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Teddy Abrams and Louisville Orchestra Join Gabriel Kahane for Kentucky Premiere of Pattern of the Rail at Paristown (Jan 10) and More

The Louisville Orchestra and its galvanizing young Music Director, Teddy Abrams, topped both the Classical and Classical Crossover charts this past fall with The Order of Nature, recorded with My Morning Jacket’s Jim James. Their next genre-crossing collaboration follows hard on the heels of this success, when the conductor and orchestra join Brooklyn-based singer-songwriter, composer and multi-instrumentalist Gabriel Kahane in concert. Their appearances together at Old Forester’s Paristown Hall, Louisville’s new state-of-the-art performance space (Jan 10), and in the orchestra’s innovative “Music Without Borders” series (Jan 9 & 11) showcase the Kentucky premiere of Pattern of the Rail, six orchestral songs from Book of Travelers, the “song cycle of unwavering seriousness” that confirmed Kahane’s standing as “one of the finest, most searching songwriters of the day” (New Yorker).

The youngest Music Director of a major American orchestra, Abrams is not only an “energetic young maestro” (New York Times) on the podium, but also a bold risk-taker with an extraordinary flair for community engagement. Next month’s Kahane collaboration is characteristic of the imaginative, outside-the-box initiatives with which he has succeeded in re-establishing the orchestra as the cornerstone of Louisville’s vibrant music scene. NPR Music observes, “If we’re relying on the younger generation to help boost interest in classical music, look no further than Teddy Abrams.” As Time magazine marvels, “A genre-defying orchestra in Louisville? Believe it. The locals do.”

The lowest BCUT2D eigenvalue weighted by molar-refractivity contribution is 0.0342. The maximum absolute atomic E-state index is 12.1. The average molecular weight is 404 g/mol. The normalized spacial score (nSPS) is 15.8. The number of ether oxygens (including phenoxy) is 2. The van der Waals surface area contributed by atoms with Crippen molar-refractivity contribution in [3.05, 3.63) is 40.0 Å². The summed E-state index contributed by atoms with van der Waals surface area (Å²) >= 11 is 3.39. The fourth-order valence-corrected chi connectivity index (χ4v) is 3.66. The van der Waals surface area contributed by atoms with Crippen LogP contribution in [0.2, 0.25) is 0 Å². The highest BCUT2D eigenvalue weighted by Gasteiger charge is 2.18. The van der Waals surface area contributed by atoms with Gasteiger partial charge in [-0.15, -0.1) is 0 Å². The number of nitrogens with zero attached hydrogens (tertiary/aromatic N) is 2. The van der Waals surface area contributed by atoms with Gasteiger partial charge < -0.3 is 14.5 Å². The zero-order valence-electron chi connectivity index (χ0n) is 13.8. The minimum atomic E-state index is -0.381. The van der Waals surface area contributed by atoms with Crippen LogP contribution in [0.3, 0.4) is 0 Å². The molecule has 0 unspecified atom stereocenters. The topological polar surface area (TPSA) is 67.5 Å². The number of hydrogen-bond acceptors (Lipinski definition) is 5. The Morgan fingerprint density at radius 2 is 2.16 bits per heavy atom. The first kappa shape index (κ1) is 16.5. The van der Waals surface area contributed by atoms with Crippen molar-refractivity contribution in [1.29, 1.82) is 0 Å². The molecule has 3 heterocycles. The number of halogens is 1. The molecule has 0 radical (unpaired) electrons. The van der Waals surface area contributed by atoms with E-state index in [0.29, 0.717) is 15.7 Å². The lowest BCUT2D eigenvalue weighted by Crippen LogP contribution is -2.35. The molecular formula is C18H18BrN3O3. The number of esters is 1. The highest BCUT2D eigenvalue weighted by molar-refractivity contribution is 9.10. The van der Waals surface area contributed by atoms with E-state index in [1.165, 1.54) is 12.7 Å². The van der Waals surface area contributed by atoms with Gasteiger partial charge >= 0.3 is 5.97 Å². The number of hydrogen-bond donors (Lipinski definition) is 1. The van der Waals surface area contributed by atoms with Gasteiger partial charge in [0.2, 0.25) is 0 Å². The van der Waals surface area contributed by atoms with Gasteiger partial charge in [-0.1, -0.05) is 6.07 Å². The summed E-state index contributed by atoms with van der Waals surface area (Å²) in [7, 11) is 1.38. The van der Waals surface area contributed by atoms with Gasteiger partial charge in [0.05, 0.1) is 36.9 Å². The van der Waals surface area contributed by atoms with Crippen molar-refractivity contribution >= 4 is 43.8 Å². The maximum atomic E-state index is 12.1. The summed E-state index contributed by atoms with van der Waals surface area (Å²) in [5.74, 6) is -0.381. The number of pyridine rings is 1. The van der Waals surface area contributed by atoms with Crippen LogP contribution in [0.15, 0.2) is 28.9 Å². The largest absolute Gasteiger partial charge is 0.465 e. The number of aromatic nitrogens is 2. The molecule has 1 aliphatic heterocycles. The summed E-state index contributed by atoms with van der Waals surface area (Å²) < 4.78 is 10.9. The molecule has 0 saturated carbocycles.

It was immediately after the 2016 presidential election that Gabriel Kahane embarked on the two-week, 8,980-mile, cross-country train trip that would inspire his piano-accompanied song cycle Book of Travelers. Drawing on the conversations he held with fellow passengers over the course of the journey, the cycle explores today’s divided nation through the lens of their diverse stories, representing what Kahane has called “a plea for empathy,” and Rolling Stone has hailed as “a stunning portrait of a singular moment in America.”

To create Pattern of the Rail, Kahane orchestrated six songs from the cycle to create a new suite that preserves the centrality of his lyrics while making full use of the orchestra’s extensive palette of colors and textures. The suite opens with “Baedeker,” named for the once-ubiquitous guidebooks, which contemplates the beneficial but limiting experience of traveling with a guide, and “Baltimore,” which juxtaposes Roosevelt’s optimism with the bleak realities of present-day urban life. Next, in “Friends of Friends of Bill,” a devout Christian mother mourns the death of her opioid-addicted son, and in “What If I Told You,” a well-to-do African-American woman explains why she is taking the train South: “My two grown sons were afraid/Me driving through the night on a stretch of farm-stand highway in Mississippi/’Cause they don’t need a hood or a cross or a tree.” Finally, in “October 1, 1939/Port of Hamburg,” Kahane recalls the story of his own grandmother’s flight from Nazi Germany and her experience of arriving in the U.S. as a refugee.

Pattern of the Rail forms the centerpiece of Abrams and the Louisville Orchestra’s second appearance at Paristown Hall, Louisville’s new, 28,000-square-foot performance space, which hosts standing audiences of up to 2,000. Their thoughtfully curated program combines youthful energy with thematic coherence, also featuring two compelling 20th-century works inspired by locomotives – Honegger’s pioneering 1923 example, Pacific 231, and Steve Reich’s minimalist classic Different Trains as well as the opening and closing movements of Schumann’s “Rhenish” Third Symphony, written in the wake of the Romantic composer’s own train journey through the Rhineland. To complete the program, Kahane joins Abrams and the orchestra for Empire Liquor Mart, a song from his evocative 2012 record The Ambassador; capturing the soul of Los Angeles, this was pronounced “one of the year’s very best albums” (Rolling Stone).